"Washington is one of the two or three most popular destinations in the country (along with New York and possibly Los Angeles) for those seeking self-creation, reinvention, and public purpose on a grand and national scale. People work obscenely hard, and they do it despite/because of the baggage they bring. And they do it, in many cases, with a desperation that, to me, is the most compelling part of the Washington story, whether now or before: it is a spinning stew of human need."
Would that Leibovich felt compelled to write of this deeper, more serious Washington. This isn't to say his book's portrait is not accurate -- superficially. He captures the performative quality of today's power politics, the quality on view daily on talk shows and every Sunday (to close the book's loop) on programs like Meet the Press. And he's accurate on the growing and controlling role of money in politics. But then, all this is not really new. After all, Washington is a center of power and machinations over power have been playing out since Caesar and the Roman senate.
But as the Italians say, "E vero ma non troppo": It's true but not too true. Leibovich's portrait pertains -- until it doesn't. Contrary to his showboating power players, it's the deeper Washington that was profiled in the eulogies for the twelve workers killed at the Washington Navy Yard two weeks ago. And, contrary to his portrait of dysfunction, Washington actually functioned in the recent Syrian chemical weapons crisis: Main Street was actually heard in its protest to military strikes; the President, hearing that protest, went to Congress; and Congress, weighing the strike option, actually acted like grown-ups. Of course Congress is back to showboating over another government shutdown and, even more grave, a default on the United States' full faith and credit -- dysfunction in the extreme.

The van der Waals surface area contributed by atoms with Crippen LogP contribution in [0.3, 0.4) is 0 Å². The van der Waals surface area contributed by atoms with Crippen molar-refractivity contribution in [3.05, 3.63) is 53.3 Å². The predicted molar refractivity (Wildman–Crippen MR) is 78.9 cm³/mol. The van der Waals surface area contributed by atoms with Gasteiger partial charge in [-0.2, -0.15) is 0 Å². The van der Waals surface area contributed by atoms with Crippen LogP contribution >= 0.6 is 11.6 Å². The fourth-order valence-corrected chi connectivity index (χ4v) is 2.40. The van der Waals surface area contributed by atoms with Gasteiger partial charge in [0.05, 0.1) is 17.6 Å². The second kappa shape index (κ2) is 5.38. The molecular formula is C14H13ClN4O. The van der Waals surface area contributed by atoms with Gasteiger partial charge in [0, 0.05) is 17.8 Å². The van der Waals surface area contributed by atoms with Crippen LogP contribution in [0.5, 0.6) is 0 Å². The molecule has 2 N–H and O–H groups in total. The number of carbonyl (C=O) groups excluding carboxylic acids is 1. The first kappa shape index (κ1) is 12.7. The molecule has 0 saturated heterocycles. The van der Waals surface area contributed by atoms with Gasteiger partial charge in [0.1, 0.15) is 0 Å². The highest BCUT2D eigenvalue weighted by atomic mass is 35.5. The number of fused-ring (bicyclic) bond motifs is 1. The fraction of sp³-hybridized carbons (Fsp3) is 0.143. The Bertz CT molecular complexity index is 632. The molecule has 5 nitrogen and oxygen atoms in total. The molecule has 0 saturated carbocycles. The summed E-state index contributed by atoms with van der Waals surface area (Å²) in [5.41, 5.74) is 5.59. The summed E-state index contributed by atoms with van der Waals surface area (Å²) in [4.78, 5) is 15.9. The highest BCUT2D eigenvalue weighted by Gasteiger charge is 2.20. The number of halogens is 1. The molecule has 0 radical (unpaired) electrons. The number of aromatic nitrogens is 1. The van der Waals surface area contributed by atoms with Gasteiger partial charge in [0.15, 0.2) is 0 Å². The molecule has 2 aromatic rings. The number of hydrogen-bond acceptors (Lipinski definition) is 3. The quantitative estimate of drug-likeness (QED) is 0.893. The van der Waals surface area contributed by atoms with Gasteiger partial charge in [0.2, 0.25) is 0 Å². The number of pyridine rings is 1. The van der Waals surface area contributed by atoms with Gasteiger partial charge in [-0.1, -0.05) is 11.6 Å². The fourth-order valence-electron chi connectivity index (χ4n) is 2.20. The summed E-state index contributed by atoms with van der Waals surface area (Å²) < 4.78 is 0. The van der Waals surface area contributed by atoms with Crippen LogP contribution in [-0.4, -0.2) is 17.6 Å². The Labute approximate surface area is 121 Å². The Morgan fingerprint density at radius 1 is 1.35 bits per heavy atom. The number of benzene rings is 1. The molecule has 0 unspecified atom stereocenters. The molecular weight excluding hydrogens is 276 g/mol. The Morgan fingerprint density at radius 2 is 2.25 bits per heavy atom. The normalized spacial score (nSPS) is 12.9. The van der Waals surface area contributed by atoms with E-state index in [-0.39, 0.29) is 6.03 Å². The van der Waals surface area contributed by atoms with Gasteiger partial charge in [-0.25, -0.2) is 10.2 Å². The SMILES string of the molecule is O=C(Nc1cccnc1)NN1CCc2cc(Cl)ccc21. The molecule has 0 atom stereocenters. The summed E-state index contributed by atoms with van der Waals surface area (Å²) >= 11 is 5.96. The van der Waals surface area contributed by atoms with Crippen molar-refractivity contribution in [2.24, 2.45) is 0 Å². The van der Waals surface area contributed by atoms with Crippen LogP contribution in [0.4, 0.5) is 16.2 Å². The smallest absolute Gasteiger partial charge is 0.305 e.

A big best-seller, Leibovich's book reinforces the destructive stereotype -- the reality -- of our capital city as shallow and dysfunctional. But absent from the book is another reality: the grave and serious historical moment of national decline and the failure to reform the financial system that crashed us five years ago. If This Town is taken as a final word on Washington's capacity to turn the helm on these fateful challenges, my fear is this: that Washington's dedicated bureaucrats will begin to ask, Why public service? And the conscientious souls on Main Street will sink to the point of asking not only, Why vote? They will even ask, Why be a responsible citizen? If any of these conditions take hold, This Country is sunk.
Enough with reporting on Washington's bonfire of the vanities! We need a Fourth Estate that covers power with a sense both of history and mission from Main Street.
Carla Seaquist's forthcoming book of commentary is titled "Can America Save Itself from Decline?: Politics, Culture, Morality." Her book, "Manufacturing Hope: Post-9/11 Notes on Politics, Culture, Torture, and the American Character," came out in 2009. Also a playwright, she published "Two Plays of Life and Death," which includes "Who Cares?: The Washington-Sarajevo Talks" and "Kate and Kafka," and is working on a play titled "Prodigal." Formerly a resident of Washington, D.C., she now lives in the "other" Washington, Washington state.